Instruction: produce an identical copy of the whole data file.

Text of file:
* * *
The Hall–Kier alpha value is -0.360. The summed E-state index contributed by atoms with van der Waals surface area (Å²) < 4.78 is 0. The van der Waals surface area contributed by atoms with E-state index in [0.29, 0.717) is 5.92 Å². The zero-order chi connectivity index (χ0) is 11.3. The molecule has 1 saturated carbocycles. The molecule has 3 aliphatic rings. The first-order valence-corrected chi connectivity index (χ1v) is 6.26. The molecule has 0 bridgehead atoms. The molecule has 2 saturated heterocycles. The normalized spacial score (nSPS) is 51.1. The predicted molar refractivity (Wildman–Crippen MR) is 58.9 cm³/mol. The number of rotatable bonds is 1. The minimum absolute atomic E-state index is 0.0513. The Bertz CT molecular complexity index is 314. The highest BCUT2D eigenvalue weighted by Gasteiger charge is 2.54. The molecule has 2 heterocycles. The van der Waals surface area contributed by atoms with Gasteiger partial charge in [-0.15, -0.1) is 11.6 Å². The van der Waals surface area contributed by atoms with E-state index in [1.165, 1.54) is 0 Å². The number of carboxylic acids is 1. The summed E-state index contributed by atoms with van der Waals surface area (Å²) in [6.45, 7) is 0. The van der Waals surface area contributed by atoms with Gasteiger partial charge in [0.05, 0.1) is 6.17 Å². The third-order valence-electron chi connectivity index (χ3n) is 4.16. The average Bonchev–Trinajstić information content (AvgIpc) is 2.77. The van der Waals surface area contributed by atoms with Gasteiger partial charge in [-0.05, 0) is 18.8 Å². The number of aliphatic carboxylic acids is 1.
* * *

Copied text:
The Hall–Kier alpha value is -0.360. The summed E-state index contributed by atoms with van der Waals surface area (Å²) < 4.78 is 0. The van der Waals surface area contributed by atoms with E-state index in [0.29, 0.717) is 5.92 Å². The zero-order chi connectivity index (χ0) is 11.3. The molecule has 1 saturated carbocycles. The molecule has 3 aliphatic rings. The first-order valence-corrected chi connectivity index (χ1v) is 6.26. The molecule has 0 bridgehead atoms. The molecule has 2 saturated heterocycles. The normalized spacial score (nSPS) is 51.1. The predicted molar refractivity (Wildman–Crippen MR) is 58.9 cm³/mol. The number of rotatable bonds is 1. The minimum absolute atomic E-state index is 0.0513. The Bertz CT molecular complexity index is 314. The highest BCUT2D eigenvalue weighted by Gasteiger charge is 2.54. The molecule has 2 heterocycles. The van der Waals surface area contributed by atoms with Gasteiger partial charge in [-0.15, -0.1) is 11.6 Å². The van der Waals surface area contributed by atoms with E-state index in [1.165, 1.54) is 0 Å². The number of carboxylic acids is 1. The summed E-state index contributed by atoms with van der Waals surface area (Å²) in [6.45, 7) is 0. The van der Waals surface area contributed by atoms with Gasteiger partial charge in [0.05, 0.1) is 6.17 Å². The third-order valence-electron chi connectivity index (χ3n) is 4.16. The average Bonchev–Trinajstić information content (AvgIpc) is 2.77. The van der Waals surface area contributed by atoms with Gasteiger partial charge in [-0.05, 0) is 18.8 Å². The number of aliphatic carboxylic acids is 1.